Egad. Is this what happens after a dozen years of being steadfastly single? How jaded and cynical can I be? Will it get worse?!

Even if I were to dismiss these “Ok” success stories, I came across another stop-yer-whining notation in a September blurb regarding Daniel and David: “The couple met in 2012 as members of Front Runners New York, a lesbian, gay, bisexual and transgender running club, and started dating in 2013.”

Perhaps there is an undercurrent of hope in all of this. Finding love may still be possible. Dating sites just might work. By golly, I’m still on OkCupid and, as of today, 210 men apparently “Like” me…though not enough to send a message. (Weirdly, it only takes sixty seconds to scroll through the thumbnail photos before the site tells me, “That’s everyone we could find.”

This morning I messaged the guy with the second highest percentage match—a 92%er! A glance at his profile reveals he’s a bisexual who “might” have sex with his best friend’s partner if he knew the tryst would never be discovered and who would consider cutting a partner if requested during sex. Yes, folks, this is 92%. And suddenly hope feels like false hope…

But there’s Front Runners, too. I officially joined in August. I rarely make Wednesday night runs because I can’t get out of work on time for the 6:30 run, but it’s a new week and I’ll try again. If my future husband isn’t there, at least my belly can get some toning. That’s something. Or maybe that’s false hope, too!

Wednesday, October 5, 2016


There are people in cancer remission for whom each birthday is an extra celebration, each Christmas all the more cherished. I’m not sure I’ll ever get the point where Christmas will be pleasant again, but birthdays do have new meaning now. I still don’t celebrate. I don’t answer my phone, I don’t tell people and I cringe over the well wishes that spring from an automated Facebook notification. But I do mark the day—quietly—as an achievement.

One of the reasons I grew to hate my birthday is that it felt so arbitrary. Twelve months pass…so what? (I feel the same about New Year’s.) Maybe there are moments during any given year that are deserving of a special dinner or at least an ice cream cone based on something good I actually did. Those are the times when recognition would be authentic. Going another 365 days? Not so much.

Except now. 365 is an achievement. When I was forty-nine and a half, I was committed to a psych ward. I was suicidal. If I hadn’t been locked up, I’d have totaled my car and, if it went well enough, totaled my body. Game over.

I managed to fake my way out. The immediate crisis was over but living to see another birthday seemed utterly implausible. I tried to be gentle, coaxing myself to hang on for two more years to see if I could turn my life around but I wasn’t invested. I was stunned that I made it to fifty. Life remained bleak, recovery impossible. The only way I survived was through running away on weekends to Seattle, Whistler, Victoria…anywhere that helped distract me from a stagnant, failed existence. It was an expensive coping mechanism but at least it wasn’t destructive like turning to drugs or alcohol. I’m fortunate that I’m not wired that way.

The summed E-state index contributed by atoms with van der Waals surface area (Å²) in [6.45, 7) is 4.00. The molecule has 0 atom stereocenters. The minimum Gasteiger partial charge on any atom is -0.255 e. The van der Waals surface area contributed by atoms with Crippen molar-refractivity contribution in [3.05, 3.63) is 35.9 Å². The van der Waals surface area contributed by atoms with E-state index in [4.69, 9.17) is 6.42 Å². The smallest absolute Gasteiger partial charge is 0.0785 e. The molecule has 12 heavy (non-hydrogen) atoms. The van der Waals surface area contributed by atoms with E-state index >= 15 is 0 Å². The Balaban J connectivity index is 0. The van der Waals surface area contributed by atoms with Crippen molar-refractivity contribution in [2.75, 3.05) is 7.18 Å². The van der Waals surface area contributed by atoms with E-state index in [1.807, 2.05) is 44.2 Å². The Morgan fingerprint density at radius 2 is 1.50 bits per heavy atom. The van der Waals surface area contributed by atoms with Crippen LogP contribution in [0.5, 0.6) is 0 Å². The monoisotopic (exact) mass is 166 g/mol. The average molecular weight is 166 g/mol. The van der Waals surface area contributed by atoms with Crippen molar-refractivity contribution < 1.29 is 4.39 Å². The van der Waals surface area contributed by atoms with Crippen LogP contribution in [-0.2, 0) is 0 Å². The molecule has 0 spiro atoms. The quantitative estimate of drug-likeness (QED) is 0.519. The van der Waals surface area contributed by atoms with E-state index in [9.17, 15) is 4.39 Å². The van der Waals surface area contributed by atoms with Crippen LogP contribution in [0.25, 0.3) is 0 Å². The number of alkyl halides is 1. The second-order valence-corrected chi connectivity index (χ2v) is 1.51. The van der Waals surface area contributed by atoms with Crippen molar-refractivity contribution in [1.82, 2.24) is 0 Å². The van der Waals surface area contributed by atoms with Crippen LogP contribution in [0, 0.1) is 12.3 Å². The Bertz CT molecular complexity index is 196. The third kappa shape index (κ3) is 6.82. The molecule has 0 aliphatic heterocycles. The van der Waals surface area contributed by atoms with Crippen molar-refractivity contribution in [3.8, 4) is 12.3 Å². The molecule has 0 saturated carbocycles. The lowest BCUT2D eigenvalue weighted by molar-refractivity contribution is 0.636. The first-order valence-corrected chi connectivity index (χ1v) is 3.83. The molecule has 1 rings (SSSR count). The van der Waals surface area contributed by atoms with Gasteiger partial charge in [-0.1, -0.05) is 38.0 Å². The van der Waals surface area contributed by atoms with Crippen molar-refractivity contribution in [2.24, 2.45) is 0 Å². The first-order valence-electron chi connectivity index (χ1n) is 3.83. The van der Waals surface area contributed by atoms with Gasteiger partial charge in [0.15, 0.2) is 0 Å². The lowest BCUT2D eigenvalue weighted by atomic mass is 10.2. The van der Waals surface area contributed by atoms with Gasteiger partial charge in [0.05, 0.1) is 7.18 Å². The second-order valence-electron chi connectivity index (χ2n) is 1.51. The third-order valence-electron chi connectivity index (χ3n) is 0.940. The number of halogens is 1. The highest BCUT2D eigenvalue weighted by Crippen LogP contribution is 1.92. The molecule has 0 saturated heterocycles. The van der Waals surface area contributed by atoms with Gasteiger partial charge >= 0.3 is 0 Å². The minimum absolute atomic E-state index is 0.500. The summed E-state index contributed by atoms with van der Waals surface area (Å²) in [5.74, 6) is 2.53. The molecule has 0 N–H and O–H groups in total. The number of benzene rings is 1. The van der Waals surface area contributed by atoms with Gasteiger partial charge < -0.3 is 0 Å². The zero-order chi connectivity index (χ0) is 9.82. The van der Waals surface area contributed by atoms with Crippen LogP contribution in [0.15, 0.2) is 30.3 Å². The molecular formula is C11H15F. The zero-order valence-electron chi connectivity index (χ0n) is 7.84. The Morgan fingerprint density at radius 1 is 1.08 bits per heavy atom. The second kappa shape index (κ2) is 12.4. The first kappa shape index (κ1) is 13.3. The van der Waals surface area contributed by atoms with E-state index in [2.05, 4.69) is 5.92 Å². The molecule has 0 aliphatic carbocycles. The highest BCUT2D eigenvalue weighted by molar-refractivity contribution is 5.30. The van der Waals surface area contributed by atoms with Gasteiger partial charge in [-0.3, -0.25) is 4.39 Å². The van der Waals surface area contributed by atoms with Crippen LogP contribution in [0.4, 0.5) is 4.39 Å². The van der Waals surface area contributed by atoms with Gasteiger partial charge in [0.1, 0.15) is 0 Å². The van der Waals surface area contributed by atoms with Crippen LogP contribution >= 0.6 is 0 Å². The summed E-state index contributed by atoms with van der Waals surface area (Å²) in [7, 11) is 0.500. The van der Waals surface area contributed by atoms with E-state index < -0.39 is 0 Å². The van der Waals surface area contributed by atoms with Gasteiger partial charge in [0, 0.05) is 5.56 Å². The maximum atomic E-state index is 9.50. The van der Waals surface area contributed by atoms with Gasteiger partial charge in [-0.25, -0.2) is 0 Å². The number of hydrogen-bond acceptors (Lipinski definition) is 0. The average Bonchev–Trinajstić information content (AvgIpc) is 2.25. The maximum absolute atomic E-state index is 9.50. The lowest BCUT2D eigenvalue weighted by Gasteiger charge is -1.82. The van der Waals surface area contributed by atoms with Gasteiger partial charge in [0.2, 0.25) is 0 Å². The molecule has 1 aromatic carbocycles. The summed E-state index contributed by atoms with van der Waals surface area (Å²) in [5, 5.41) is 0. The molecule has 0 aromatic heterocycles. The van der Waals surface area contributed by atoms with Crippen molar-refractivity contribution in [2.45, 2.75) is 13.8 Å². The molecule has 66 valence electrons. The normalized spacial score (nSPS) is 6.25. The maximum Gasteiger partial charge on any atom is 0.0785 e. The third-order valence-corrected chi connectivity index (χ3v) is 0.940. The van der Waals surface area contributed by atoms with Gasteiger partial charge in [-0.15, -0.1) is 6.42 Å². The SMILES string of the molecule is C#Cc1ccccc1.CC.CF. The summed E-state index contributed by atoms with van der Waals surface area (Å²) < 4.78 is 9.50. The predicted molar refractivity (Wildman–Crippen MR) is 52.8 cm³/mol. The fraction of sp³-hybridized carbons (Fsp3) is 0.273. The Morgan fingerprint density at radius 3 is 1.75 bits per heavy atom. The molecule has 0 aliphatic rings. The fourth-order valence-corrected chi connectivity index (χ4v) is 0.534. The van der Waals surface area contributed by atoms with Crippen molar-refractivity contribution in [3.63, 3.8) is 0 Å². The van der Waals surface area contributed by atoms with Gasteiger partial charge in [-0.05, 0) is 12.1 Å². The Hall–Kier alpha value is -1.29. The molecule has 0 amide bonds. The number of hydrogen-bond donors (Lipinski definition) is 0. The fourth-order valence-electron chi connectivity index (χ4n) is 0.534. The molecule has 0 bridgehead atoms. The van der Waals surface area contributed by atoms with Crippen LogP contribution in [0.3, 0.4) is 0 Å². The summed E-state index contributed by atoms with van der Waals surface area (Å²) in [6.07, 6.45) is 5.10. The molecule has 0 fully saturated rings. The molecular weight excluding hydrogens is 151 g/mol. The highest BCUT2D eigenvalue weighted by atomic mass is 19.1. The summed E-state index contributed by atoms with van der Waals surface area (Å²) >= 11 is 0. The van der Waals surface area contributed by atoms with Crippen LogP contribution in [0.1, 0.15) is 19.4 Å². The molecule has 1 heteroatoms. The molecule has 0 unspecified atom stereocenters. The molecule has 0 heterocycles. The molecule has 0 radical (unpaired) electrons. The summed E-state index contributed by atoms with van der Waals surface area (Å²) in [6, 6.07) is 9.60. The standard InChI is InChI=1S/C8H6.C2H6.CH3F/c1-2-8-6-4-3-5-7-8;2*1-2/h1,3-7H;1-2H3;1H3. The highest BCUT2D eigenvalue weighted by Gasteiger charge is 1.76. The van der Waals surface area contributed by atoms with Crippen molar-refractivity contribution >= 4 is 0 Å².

Lo and behold, fifty-one came, too. By then I’d switched psychiatrists after sessions with Dr. 7 became combative. I acquiesced to meds. First one, then a second as well. The lows weren’t quite as long or, well, low. I went off the meds, had a setback, went back on. And now I’m fifty-two. I’ve surpassed my two-year goal. I can’t say I’m happy…that was too lofty an aspiration. But I’m not depressed. I’m stable.

Sessions with Dr. 8 have gone from weekly to monthly, in part because work is too busy at the moment, but the urgency is gone, too. My family doctor no longer insists on regular check-ins. (Has it really been nine months?) And I’ve gone off my meds again. “I’m concerned,” Dr. 8 said during my last session. But it’s Day 27 without and so far so good. I’ve come to accept that I will feel sadness more than others. I no longer fear that I may be hospitalized again. If it happens, I just hope to have the wherewithal to drag myself to a different facility.

So…another birthday. Fifty-fuckin’-two. It’ll come and go without fanfare. I have a thirteen-hour work day and then I’ll hit the gym. Maybe I’ll have ice cream on the weekend. But this birthday seems like an achievement. Each one is a milestone. While I’m far from thriving and as alone (and sometimes lonely) as ever, I get teary realizing how much I’ve fought to last this long. I still don’t feel I’ve made any social inroads and I’m still relying on travel as a way of coping. (I have three weekend escapes planned for this month.) It continues to zero out my bank account but I can go longer without furniture. It’s not like I ever have anyone over. There is a lot of work for me to do to reach a point of being invested again. But I’ve given myself the gift of time. Seems I’m sticking around. It’s not exactly “happy birthday”, but it’s a birthday. And that’s something.